Alexander Farnese, Duke of Parma

Alexander Farnese (Italian: Alessandro Farnese, Spanish: Alejandro Farnesio; 27 August 1545 – 3 December 1592) was an Italian noble and condottiero and later a general of the Spanish army, who was Duke of Parma, Piacenza and Castro from 1586 to 1592, as well as Governor of the Spanish Netherlands from 1578 to 1592. Thanks to a steady influx of troops from Spain, during 1581–1587 Farnese captured more than thirty towns in the south (now Belgium) and returned them to the control of Catholic Spain.[1] During the French Wars of Religion he relieved Paris for the Catholics.[2] His talents as a field commander, strategist and organizer earned him the regard of his contemporaries and military historians as the first captain of his age.[3]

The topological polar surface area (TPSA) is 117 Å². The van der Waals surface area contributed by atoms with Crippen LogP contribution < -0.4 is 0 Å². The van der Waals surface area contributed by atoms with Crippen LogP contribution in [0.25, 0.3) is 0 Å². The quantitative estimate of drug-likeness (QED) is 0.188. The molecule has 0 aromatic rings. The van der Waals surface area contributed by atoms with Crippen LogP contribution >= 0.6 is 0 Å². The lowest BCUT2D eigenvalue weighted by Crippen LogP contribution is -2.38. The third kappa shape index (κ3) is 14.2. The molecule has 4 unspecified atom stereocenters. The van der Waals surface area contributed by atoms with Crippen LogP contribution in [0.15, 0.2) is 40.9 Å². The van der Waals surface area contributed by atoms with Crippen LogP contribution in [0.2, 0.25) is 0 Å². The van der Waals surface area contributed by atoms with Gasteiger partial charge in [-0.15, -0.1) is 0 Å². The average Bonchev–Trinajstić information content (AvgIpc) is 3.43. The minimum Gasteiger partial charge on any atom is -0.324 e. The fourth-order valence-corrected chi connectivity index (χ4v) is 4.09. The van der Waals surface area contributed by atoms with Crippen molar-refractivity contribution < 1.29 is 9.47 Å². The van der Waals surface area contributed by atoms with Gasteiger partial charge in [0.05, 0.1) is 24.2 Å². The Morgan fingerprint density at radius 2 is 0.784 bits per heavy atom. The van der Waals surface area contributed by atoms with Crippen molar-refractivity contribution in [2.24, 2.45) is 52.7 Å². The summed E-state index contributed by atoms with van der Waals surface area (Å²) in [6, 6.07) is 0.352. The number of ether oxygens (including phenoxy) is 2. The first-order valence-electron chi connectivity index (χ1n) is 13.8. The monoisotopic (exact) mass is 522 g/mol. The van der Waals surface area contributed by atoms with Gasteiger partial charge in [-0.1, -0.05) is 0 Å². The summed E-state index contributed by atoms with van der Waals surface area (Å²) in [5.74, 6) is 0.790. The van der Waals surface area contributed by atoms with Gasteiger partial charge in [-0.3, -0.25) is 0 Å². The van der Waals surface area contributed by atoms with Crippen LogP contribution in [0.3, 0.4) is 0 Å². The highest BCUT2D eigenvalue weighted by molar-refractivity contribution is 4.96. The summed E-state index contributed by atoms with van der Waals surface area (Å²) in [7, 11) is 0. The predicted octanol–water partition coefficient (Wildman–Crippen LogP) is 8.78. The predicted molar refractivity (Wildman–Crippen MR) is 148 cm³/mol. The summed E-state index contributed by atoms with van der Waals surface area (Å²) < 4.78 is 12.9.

Alessandro Farnese
Vaenius - Alexander Farnese.png
Portrait of Farnese by Otto van Veen
Duke of Parma and Piacenza
Reign15 September 1586 – 3 December 1592
PredecessorOttavio
SuccessorRanuccio I
Governor of the Spanish Netherlands
Reign1 October 1578 – 3 December 1592
PredecessorJohn of Austria
SuccessorPeter Ernst I von Mansfeld-Vorderort
Born27 August 1545
Rome, Papal States
Died3 December 1592(1592-12-03) (aged 47)
Arras, Kingdom of France
Burial
SpouseInfanta Maria of Portugal
IssueRanuccio I Farnese, Duke of Parma
Margherita, Hereditary Princess of Mantua
Cardinal Oddoardo
HouseFarnese
FatherOttavio Farnese
MotherMargaret of Parma
ReligionRoman Catholicism
SignatureAlessandro Farnese's signature

Early life: 1545-1577Edit

 
Portrait of the Prince when he was 15 by Sofonisba Anguissola, 1560